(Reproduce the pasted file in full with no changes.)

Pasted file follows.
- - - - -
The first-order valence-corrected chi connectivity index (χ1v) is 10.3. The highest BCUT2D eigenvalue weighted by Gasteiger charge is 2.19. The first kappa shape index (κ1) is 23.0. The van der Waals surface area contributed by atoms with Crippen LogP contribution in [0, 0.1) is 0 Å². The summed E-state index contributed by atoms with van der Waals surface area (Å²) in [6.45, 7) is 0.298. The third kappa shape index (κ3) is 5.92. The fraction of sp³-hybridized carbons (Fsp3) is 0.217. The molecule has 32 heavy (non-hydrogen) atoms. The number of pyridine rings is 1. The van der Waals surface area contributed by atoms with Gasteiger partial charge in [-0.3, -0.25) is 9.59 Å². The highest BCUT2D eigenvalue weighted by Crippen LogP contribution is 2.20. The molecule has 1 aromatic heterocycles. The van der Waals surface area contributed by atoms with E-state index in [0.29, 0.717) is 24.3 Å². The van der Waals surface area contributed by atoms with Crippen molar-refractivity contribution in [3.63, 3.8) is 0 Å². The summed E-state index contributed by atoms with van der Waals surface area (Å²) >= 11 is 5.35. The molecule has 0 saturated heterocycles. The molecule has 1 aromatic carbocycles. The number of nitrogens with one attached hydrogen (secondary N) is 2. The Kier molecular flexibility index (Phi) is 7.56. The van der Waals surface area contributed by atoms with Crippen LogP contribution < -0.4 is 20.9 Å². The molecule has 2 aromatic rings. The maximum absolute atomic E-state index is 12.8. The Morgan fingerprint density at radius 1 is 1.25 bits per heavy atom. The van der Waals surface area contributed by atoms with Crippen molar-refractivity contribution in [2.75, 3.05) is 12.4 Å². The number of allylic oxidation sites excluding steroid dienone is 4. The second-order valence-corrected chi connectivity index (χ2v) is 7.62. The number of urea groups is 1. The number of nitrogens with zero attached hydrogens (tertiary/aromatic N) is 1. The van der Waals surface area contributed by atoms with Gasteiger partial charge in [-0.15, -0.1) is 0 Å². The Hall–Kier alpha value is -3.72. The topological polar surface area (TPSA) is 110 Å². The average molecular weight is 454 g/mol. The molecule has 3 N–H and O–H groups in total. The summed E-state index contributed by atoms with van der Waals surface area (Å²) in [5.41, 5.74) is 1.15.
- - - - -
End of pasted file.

The first-order valence-corrected chi connectivity index (χ1v) is 10.3. The highest BCUT2D eigenvalue weighted by Gasteiger charge is 2.19. The first kappa shape index (κ1) is 23.0. The van der Waals surface area contributed by atoms with Crippen LogP contribution in [0, 0.1) is 0 Å². The summed E-state index contributed by atoms with van der Waals surface area (Å²) in [6.45, 7) is 0.298. The third kappa shape index (κ3) is 5.92. The fraction of sp³-hybridized carbons (Fsp3) is 0.217. The molecule has 32 heavy (non-hydrogen) atoms. The number of pyridine rings is 1. The van der Waals surface area contributed by atoms with Gasteiger partial charge in [-0.3, -0.25) is 9.59 Å². The highest BCUT2D eigenvalue weighted by Crippen LogP contribution is 2.20. The molecule has 1 aromatic heterocycles. The van der Waals surface area contributed by atoms with E-state index in [0.29, 0.717) is 24.3 Å². The van der Waals surface area contributed by atoms with Crippen molar-refractivity contribution in [3.63, 3.8) is 0 Å². The summed E-state index contributed by atoms with van der Waals surface area (Å²) >= 11 is 5.35. The molecule has 0 saturated heterocycles. The molecule has 1 aromatic carbocycles. The number of nitrogens with one attached hydrogen (secondary N) is 2. The Kier molecular flexibility index (Phi) is 7.56. The van der Waals surface area contributed by atoms with Crippen LogP contribution < -0.4 is 20.9 Å². The molecule has 2 aromatic rings. The maximum absolute atomic E-state index is 12.8. The Morgan fingerprint density at radius 1 is 1.25 bits per heavy atom. The van der Waals surface area contributed by atoms with Crippen molar-refractivity contribution in [2.75, 3.05) is 12.4 Å². The number of allylic oxidation sites excluding steroid dienone is 4. The second-order valence-corrected chi connectivity index (χ2v) is 7.62. The number of urea groups is 1. The number of nitrogens with zero attached hydrogens (tertiary/aromatic N) is 1. The van der Waals surface area contributed by atoms with Gasteiger partial charge in [-0.15, -0.1) is 0 Å². The Hall–Kier alpha value is -3.72. The topological polar surface area (TPSA) is 110 Å². The average molecular weight is 454 g/mol. The molecule has 3 N–H and O–H groups in total. The summed E-state index contributed by atoms with van der Waals surface area (Å²) in [5.41, 5.74) is 1.15.